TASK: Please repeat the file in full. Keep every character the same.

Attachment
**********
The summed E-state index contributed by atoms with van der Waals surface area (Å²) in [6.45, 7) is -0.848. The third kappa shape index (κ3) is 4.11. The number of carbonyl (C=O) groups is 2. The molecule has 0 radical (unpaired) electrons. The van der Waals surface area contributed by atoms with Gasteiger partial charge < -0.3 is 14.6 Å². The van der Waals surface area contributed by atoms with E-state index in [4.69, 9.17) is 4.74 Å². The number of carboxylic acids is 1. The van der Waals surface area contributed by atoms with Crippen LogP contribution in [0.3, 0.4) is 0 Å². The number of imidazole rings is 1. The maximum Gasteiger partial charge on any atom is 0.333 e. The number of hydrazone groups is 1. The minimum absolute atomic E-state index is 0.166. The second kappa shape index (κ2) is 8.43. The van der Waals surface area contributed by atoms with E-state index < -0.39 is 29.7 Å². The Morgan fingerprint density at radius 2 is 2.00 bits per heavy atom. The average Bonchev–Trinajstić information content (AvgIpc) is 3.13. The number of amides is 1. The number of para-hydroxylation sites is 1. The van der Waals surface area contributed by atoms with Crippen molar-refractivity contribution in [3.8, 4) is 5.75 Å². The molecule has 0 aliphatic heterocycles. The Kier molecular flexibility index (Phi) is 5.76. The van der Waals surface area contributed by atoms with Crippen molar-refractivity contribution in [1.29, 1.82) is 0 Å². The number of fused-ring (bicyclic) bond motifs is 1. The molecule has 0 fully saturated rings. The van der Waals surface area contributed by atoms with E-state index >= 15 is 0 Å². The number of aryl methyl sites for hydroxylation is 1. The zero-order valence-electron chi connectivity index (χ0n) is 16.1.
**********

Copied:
The summed E-state index contributed by atoms with van der Waals surface area (Å²) in [6.45, 7) is -0.848. The third kappa shape index (κ3) is 4.11. The number of carbonyl (C=O) groups is 2. The molecule has 0 radical (unpaired) electrons. The van der Waals surface area contributed by atoms with Gasteiger partial charge < -0.3 is 14.6 Å². The van der Waals surface area contributed by atoms with E-state index in [4.69, 9.17) is 4.74 Å². The number of carboxylic acids is 1. The van der Waals surface area contributed by atoms with Crippen LogP contribution in [0.3, 0.4) is 0 Å². The number of imidazole rings is 1. The maximum Gasteiger partial charge on any atom is 0.333 e. The number of hydrazone groups is 1. The minimum absolute atomic E-state index is 0.166. The second kappa shape index (κ2) is 8.43. The van der Waals surface area contributed by atoms with E-state index < -0.39 is 29.7 Å². The Morgan fingerprint density at radius 2 is 2.00 bits per heavy atom. The average Bonchev–Trinajstić information content (AvgIpc) is 3.13. The number of amides is 1. The number of para-hydroxylation sites is 1. The van der Waals surface area contributed by atoms with Crippen molar-refractivity contribution in [3.8, 4) is 5.75 Å². The molecule has 0 aliphatic heterocycles. The Kier molecular flexibility index (Phi) is 5.76. The van der Waals surface area contributed by atoms with Crippen molar-refractivity contribution in [1.29, 1.82) is 0 Å². The number of fused-ring (bicyclic) bond motifs is 1. The molecule has 0 fully saturated rings. The van der Waals surface area contributed by atoms with E-state index >= 15 is 0 Å². The number of aryl methyl sites for hydroxylation is 1. The zero-order valence-electron chi connectivity index (χ0n) is 16.1.